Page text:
With rural charm and all the conveniences of a big city, Abbotsford offers an ideal retirement site
By Wendy Haaf
Photo: Tourism Abbotsford.
For those who love the idea of rural charm but can’t imagine life without all the conveniences of a big city, Abbotsford offers an ideal retirement site. Located in British Columbia’s Fraser Valley, this green and pleasant city is surrounded by rich farmlands and beautiful parks, yet it has all the amenities you need for a happy and healthy retirement.
With a population of just over 141,000, Abbotsford is British Columbia’s largest urban municipality outside of Greater Vancouver, and the city offers an affordability (given the market) that has proven very attractive to the many seniors who are choosing to move there.
Housing has always been favourably priced in Abbotsford, says John Corrie, who has been a realtor in the city since 1977. “There are a lot of very nice new one- and two-bedroom condominiums being built that fall in the low $400,000 range,” he says. “You can sell your home in other communities closer to Vancouver, then move out here and be very comfortable. Lots of retirees are moving here because of the lower housing prices, but also because of the amenities that the city offers.”
According to the real estate website zolo.ca, asking prices for homes in Abbotsford have dropped 18.56% since March 2018 and the average selling price for a condo is $278,000, so if you’re not concerned about buying a new building, there may be even greater real estate bargains to be found.
Abbotsford also boasts a relatively new hospital, the Abbotsford Regional Hospital and Cancer Centre, which opened in 2008. Lonnie Harrison, who retired to Abbotsford in 2012, says that the access to healthcare is excellent. “We have one of the top cancer centres in Western Canada, if not in the country,” she says.
“If you’ve been referred, they follow up and don’t let the ball drop,” Corrie says. “I know very few people who ever need to leave Abbotsford for healthcare. Our hospital can deal with most issues that people face.”
Add to this malls, theatres, and multiplex cinema, and shopping areas with all the big box stores you could ever want, plus impressive recreation facilities. The Abbotsford Recreation Centre has an Olympic-sized rink, a 25-metre pool, gyms, a sauna, and a dedicated seniors’ recreation program. Another fantastic resource for seniors is the Chilliwack ElderCollege at the University of the Fraser Valley: anyone 50 or older can take classes in theatre, arts, technology, cooking, photography, and more, at a cost of just $15 a year for an ElderCollege membership. The city also has several art museums and galleries, each offering a range of programming and activities.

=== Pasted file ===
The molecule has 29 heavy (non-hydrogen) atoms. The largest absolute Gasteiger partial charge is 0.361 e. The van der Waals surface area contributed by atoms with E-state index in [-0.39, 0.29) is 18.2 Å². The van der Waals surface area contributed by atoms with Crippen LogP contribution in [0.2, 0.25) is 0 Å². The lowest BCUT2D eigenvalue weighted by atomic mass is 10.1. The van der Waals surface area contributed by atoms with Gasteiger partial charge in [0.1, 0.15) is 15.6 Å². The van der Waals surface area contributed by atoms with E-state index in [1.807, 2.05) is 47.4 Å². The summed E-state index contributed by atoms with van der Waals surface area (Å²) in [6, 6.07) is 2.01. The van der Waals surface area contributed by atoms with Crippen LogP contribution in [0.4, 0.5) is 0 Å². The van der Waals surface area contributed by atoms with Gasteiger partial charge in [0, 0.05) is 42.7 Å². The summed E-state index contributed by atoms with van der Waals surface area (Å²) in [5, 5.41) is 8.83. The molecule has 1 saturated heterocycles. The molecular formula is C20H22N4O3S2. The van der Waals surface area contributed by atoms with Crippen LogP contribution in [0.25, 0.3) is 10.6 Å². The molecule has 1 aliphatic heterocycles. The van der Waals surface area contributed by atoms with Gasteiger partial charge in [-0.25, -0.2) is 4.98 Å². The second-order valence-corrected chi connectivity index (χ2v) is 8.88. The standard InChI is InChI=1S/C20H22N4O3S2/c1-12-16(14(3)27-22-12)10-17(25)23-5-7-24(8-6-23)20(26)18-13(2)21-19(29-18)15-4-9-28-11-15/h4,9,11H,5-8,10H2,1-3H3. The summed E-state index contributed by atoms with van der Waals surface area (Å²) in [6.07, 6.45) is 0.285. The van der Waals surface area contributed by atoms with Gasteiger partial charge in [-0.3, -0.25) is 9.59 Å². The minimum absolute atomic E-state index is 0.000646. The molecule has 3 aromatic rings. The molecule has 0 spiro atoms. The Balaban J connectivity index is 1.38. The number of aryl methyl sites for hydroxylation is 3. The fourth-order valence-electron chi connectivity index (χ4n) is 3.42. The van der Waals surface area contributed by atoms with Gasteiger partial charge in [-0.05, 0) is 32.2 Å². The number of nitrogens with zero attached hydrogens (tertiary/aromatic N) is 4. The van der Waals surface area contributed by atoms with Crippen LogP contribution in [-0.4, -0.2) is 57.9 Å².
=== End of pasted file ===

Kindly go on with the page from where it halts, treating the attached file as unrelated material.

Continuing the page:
There’s a strong volunteer community in Abbotsford, and therefore plenty of opportunities to make friends and make a difference. Harrison, for one, volunteers as the secretary of the Abbotsford Social Activity Association, and also volunteers at several other organizations in the city. She says there are lots of seniors’ halls in the city that offer a wide range of activities at low cost—from bridge and line dancing to crafts and singalongs (each are two-hour sessions and cost around $4.50, with a discount for members).
“Added to that, we have two local theatre groups, and there are several choirs in the area, for whether you want to join the choir or go to watch a concert,” Harrison says. “There are always lots of events happening where a seniors’ rate is offered.”
If you’re looking for more than social activities, Harrison says, there are plenty of part-time jobs available in the ever growing city for those who want to supplement their pensions.
Living in Abbotsford, you’re only 63 kilometres (40 miles) from Vancouver (which Corrie says is an easy one-hour drive if you don’t go in rush hour) and only five kilometres from the Sumas border crossing into the United States, which is great for bargain-conscious locals who love to nip across to Washington State to fill up on cheaper gas and groceries. Abbotsford also has its own international airport, which is a hub for WestJet. “My clients love that they can be in Calgary in an hour to do business or visit family, plus there are direct flights to Mexico and sometimes Hawaii,” Corrie says.
Nature lovers will find plenty to adore in and around Abbotsford. You’re a short drive from glorious Cultus Lake Provincial Park, which is known for its huge warm lake, and there are many scenic trails to explore, as well as opportunities for boating, kayaking, and camping. Popular tourist spot Harrison Hot Springs is just an hour away, and it’s an easy drive up the Coquihalla Highway to get to the BC Interior. There are plenty of “U-Picks” where you can go for apples, pumpkins, and berries, plus a lavender farm and a vibrant farmers’ market that’s open spring, summer, and fall.
Harrison chose to retire to Abbotsford because that’s where her grandchildren are, and she says that as soon as she arrived, it became clear to her that Abbotsford was a friendly and welcoming city. “People say hello to each other on the street, and you don’t always get that kind of a reception in most places,” she says, adding that she wonders whether this is due in part to the cultural mix of the city (Abbotsford has the third-highest proportion of visible minorities in Canada, after the Greater Vancouver and Greater Toronto areas). “I feel
that the mix of cultures in Abbotsford is very conducive to working together and getting along. There seems to be a lot of
tolerance here in Abbotsford, and we love it.”